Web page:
Argentina’s Peronist ruling coalition soared in the country’s midterm elections on Sunday, securing the largest share of the vote but falling short of an outright majority, setting up a potential showdown with the radical right-wing candidate Javier Milei in a November runoff.
The Peronist coalition, led by President Alberto Fernández, won 37% of the vote, according to preliminary results, while Milei’s Freedom Avanza party came in second with 17%.
To avoid a runoff, a candidate must win 45% of the vote or 40% and a 10-point lead over their nearest rival.
The Peronists’ victory was seen as a vote of confidence in Fernández, who has faced a number of challenges during his first two years in office, including a sharp economic downturn and the COVID-19 pandemic.
However, the fact that the Peronists failed to secure an outright majority is a sign of growing dissatisfaction among voters with the status quo.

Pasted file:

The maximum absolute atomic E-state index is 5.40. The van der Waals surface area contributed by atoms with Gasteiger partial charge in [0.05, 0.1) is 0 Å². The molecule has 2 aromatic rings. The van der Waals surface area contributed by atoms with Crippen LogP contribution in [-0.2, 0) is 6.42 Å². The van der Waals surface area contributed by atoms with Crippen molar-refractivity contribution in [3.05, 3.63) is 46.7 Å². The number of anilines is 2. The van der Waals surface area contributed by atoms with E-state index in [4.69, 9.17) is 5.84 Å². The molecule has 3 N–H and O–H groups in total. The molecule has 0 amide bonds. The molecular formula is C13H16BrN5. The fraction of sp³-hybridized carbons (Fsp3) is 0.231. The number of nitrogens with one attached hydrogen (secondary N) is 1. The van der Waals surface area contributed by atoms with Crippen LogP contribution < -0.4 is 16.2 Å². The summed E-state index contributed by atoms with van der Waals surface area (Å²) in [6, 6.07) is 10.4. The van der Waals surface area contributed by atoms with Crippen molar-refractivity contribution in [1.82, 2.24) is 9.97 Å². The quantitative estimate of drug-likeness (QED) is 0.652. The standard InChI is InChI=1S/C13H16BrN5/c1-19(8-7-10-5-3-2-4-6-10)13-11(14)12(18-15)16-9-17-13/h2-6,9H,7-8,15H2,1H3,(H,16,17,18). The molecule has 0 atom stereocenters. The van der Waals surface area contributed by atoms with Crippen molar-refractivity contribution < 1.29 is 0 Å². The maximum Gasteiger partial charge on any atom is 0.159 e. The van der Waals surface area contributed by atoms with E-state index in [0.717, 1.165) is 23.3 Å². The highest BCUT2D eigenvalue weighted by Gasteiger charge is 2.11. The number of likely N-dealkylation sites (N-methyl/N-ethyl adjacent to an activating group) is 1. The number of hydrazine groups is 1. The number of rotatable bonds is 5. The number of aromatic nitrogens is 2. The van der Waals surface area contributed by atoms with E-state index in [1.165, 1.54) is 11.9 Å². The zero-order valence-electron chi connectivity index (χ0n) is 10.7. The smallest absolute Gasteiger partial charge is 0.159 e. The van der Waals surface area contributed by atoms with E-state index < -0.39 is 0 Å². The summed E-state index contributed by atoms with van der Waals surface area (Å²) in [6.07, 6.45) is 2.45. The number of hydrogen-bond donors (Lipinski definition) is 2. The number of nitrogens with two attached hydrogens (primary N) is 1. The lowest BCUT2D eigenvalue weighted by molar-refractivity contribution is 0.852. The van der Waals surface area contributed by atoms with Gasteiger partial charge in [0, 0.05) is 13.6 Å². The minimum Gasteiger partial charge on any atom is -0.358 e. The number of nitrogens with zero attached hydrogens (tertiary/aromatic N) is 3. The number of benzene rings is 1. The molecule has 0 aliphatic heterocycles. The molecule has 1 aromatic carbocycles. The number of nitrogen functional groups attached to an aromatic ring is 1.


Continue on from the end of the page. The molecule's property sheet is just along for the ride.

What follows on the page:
Milei, a controversial economist who has been accused of promoting fascist and misogynistic views, has emerged as a powerful voice on the right in recent months. He has tapped into public anger over the country’s economic woes and has promised to shake up the political establishment.
The outcome of the November runoff will be closely watched, as it could have major implications for Argentina’s future. A Peronist victory would likely ensure that Fernández remains in power for the next two years, while a Milei victory would represent a major shift in Argentine politics.